This list of selections serves as a supplement to the Construction Documents (CD’s). Some of the selections below may be difficult to find or omitted on the CD’s. Check the CD’s for consistency with this list. Clarify with your contractor which document takes precedence for any inconsistencies.
There are many different ways to insulate the envelope of your house. Following is a brief description of common types of insulation used in new homes and additions. Keep in mind that a combination of different types of insulation may be used on one project.
The 3-1/2” thick fiberglass blanket (batt) insulation, used in 2 x 4 stud cavities in exterior walls for decades, does not meet the new energy code requirements in most cases. 5-1/2” thick batts, which require 2 x 6 studs, do meet the new code requirements in most cases. Batts are available in thicknesses greater than 5-1/2” for locations such as attics and rafter cavities. Roxul is a brand name for a different type of batt: instead of fiberglass it is made from stone and recycled materials. It is often used in interior walls for its resistance to fire and sound.
Spray Polyurethane Foam (SPF) Insulation
There are two types of SPF Insulation: closed cell and open cell. Closed cell SPF, while more expensive, has a higher R-value (resistance to heat flow) and qualifies as an air barrier. Both types of SPF are applied to the stud cavities and resist air flow better than traditional batts. The thickness of SPF may vary depending on the type of SPF, stud thickness, and your strategy.
Rigid Foam Board
Unlike SPF, this board insulation can be applied continuously to the exterior sheathing and be covered directly with most types of siding. They are available in different thicknesses, most commonly 1” -2” thick. There are two common types of rigid foam board insulation: extruded polystyrene (XPS) and expanded polystyrene (EPS). XPS has a higher R-value. The nailing fin on new construction windows should not be applied directly to the foam board; thus an extra step of applying wood strips around the perimeter of windows is required. Rigid foam board insulation is commonly used in combination with stud cavity insulation.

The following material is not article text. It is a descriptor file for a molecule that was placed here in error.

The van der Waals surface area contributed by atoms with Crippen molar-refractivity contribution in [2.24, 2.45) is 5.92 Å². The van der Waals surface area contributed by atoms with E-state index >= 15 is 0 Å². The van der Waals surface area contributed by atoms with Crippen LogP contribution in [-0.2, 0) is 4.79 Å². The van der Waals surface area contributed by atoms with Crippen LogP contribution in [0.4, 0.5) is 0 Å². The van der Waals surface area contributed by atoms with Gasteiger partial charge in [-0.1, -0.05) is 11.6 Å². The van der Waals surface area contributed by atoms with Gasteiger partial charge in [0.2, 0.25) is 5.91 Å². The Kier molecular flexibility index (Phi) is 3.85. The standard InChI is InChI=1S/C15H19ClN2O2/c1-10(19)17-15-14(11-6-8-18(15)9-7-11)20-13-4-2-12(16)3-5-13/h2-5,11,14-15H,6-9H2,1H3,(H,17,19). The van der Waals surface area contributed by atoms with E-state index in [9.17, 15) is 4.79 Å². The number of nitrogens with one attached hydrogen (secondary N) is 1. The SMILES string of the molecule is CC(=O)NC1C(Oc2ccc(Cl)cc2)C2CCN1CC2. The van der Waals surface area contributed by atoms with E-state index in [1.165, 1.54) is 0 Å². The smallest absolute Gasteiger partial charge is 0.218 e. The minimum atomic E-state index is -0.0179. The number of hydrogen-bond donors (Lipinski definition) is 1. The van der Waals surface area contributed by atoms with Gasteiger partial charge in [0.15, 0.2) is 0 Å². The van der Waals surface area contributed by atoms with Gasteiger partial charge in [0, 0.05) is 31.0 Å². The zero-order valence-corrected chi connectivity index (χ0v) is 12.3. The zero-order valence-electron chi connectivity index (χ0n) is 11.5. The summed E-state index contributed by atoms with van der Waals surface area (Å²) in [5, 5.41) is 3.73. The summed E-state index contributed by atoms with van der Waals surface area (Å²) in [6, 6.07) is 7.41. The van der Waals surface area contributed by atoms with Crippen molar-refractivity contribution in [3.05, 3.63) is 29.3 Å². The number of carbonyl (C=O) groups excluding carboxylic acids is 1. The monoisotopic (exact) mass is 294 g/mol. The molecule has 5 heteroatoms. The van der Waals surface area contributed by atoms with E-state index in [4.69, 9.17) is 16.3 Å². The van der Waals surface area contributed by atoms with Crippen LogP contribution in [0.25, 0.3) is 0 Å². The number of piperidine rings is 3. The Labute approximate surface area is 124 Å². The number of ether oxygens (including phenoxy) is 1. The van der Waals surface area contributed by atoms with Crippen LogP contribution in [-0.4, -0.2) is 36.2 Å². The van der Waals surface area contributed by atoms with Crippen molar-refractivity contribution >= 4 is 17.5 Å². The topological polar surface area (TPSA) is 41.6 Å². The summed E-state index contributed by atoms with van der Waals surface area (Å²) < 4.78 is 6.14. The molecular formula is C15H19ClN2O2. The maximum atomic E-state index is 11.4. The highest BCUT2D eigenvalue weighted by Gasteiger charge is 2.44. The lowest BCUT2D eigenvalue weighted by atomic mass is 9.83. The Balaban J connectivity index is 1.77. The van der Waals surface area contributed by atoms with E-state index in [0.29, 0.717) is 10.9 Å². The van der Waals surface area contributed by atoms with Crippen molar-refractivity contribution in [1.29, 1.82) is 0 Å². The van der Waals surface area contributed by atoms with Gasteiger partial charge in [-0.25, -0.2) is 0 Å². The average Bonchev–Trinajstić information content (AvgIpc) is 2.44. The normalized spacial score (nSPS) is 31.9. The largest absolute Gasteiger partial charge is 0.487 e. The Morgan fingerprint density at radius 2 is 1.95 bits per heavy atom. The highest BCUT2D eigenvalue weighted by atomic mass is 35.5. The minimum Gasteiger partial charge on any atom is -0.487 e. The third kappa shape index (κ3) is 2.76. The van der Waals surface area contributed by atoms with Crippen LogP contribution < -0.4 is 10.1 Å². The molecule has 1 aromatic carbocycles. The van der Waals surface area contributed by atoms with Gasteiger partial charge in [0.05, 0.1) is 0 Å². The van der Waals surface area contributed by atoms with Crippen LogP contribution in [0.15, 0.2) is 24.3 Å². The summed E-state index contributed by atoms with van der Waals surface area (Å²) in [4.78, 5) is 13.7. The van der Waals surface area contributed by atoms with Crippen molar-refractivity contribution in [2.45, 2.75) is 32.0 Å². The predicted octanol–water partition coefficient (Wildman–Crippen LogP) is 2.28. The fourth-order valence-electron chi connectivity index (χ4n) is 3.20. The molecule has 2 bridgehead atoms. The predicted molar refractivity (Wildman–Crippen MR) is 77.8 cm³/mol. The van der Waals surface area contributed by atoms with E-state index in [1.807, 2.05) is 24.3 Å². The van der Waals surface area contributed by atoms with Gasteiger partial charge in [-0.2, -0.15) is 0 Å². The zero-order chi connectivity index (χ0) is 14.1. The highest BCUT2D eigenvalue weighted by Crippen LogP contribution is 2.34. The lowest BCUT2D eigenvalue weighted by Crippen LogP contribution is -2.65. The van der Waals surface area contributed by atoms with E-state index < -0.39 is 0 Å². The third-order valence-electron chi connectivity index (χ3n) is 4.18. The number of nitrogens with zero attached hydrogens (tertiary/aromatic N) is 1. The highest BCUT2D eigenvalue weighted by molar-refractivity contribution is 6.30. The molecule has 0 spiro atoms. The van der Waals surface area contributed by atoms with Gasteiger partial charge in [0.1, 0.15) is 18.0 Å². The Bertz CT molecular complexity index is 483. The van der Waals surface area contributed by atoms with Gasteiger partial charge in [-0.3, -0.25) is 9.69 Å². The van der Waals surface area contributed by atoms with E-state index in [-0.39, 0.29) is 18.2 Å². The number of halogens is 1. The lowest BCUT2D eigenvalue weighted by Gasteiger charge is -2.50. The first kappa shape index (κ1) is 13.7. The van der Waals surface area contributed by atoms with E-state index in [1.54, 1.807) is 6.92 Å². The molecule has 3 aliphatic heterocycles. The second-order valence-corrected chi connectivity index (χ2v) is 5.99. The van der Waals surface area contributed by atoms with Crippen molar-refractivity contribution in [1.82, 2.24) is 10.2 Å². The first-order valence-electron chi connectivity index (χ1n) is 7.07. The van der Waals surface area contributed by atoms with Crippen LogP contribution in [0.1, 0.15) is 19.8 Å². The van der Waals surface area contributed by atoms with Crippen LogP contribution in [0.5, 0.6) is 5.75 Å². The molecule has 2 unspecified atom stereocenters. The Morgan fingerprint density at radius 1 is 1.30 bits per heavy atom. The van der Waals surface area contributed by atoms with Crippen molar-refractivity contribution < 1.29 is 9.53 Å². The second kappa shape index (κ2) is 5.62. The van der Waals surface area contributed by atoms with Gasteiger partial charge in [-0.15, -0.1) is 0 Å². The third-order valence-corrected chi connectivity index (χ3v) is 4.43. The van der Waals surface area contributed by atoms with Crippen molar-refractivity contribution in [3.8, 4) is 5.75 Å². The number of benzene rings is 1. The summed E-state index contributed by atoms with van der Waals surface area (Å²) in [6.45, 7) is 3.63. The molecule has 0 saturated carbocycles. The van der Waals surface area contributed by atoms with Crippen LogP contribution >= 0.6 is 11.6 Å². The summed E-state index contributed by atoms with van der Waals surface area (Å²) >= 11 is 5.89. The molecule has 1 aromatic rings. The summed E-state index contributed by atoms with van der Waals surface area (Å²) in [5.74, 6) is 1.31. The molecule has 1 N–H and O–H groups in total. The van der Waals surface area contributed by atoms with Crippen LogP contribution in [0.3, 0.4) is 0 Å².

Blown-in (Loose fill)
There are three common types of loose fill insulation: fiberglass, cellulose and rock wool. One of these types is blown into the wall using a blowing machine. This method of insulation is ideal for existing walls and attics.
Once you have considered the pricing and R-values of the options above, you should select one strategy and verify the construction drawings clearly illustrate how the exterior walls and roof/attic are insulated.
Select above grade, exterior wall insulation from the common combinations below:
__ 2 x 4 studs, R13 or R15 batts at stud cavities, may not pass code for new houses
__ 2 x 4 studs, loose fill at stud cavities, may not pass code for new houses
__ 2 x 6 studs, R19 or R21 batts at stud cavities
__ 2 x 4 studs, R13 or R15 batts at cavities, 1” continuous XPS board insulation
__ 2 x 6 studs, R19 or R21 batts at cavities, 1” continuous XPS board insulation